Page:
It was a, it was a time that I really looked forward to. And yeah, I mean, really it’s often teaching is a thankless job and, you, sometimes you work really, really hard and you might be up until eight, nine, 10, 11, that’s still at the school working, at night and then having to get up in the morning and then to deal with a difficult parent or to deal with the difficult behaviour at school. Um, it is, it, it can feel like you’re not getting any form of acknowledgement or thanks.
Changing Lives and Inspiring Indigenous University Students
So when you called me and said these students had some, had, had, um, got in touch with you that that was really special for me. And, yeah, it doesn’t come often, but when they do that, it really puts you back on track and you realise that you’re doing something that is actually having an impact.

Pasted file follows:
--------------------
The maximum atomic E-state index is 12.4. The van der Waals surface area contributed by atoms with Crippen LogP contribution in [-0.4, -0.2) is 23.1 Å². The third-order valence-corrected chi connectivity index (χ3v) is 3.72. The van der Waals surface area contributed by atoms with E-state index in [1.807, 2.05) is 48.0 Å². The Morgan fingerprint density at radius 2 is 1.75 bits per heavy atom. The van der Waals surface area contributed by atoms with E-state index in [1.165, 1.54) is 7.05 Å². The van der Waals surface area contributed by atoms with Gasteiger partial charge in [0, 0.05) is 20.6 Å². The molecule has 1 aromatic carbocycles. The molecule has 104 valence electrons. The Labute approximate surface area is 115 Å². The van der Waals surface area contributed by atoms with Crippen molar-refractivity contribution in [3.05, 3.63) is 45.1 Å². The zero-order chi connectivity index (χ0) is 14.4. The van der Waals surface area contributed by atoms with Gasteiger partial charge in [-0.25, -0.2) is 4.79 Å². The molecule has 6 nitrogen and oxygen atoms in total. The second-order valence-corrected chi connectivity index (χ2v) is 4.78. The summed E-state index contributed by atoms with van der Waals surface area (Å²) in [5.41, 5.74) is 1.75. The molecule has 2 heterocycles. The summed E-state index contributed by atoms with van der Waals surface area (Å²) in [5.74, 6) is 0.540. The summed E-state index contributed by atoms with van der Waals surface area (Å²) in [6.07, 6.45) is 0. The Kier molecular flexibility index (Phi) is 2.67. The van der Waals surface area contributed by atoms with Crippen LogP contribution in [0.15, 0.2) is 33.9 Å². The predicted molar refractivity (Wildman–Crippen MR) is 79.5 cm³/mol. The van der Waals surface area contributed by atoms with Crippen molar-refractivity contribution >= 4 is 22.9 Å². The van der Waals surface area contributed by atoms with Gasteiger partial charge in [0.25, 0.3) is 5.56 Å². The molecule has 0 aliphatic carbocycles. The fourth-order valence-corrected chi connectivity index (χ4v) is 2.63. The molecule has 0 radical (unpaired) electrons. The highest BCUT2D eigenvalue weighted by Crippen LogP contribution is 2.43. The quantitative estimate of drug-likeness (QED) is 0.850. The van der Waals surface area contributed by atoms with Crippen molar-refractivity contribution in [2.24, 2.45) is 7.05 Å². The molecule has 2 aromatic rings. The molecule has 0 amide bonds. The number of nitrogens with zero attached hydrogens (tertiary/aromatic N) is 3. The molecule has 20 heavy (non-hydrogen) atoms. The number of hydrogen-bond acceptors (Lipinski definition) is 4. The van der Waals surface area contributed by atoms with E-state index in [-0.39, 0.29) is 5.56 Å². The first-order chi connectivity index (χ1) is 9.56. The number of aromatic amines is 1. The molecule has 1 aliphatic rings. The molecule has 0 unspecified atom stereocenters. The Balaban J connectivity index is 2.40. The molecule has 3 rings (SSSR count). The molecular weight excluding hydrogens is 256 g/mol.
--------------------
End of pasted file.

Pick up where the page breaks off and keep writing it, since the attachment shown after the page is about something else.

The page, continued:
Bron: Yeah. You could just, I could just tell that you really inspired her. And I think for anyone in life, we all, we always remember that one or two teachers that gave us that golden sort of key to enable us in, in our life as educators or in other careers. Um, and I think that it’s pretty exciting to be reminded that that, that you’re that for someone else. And, um, I think that you’ve been that for a lot of people now, we haven’t really had a chance to talk about St Cat’s yet!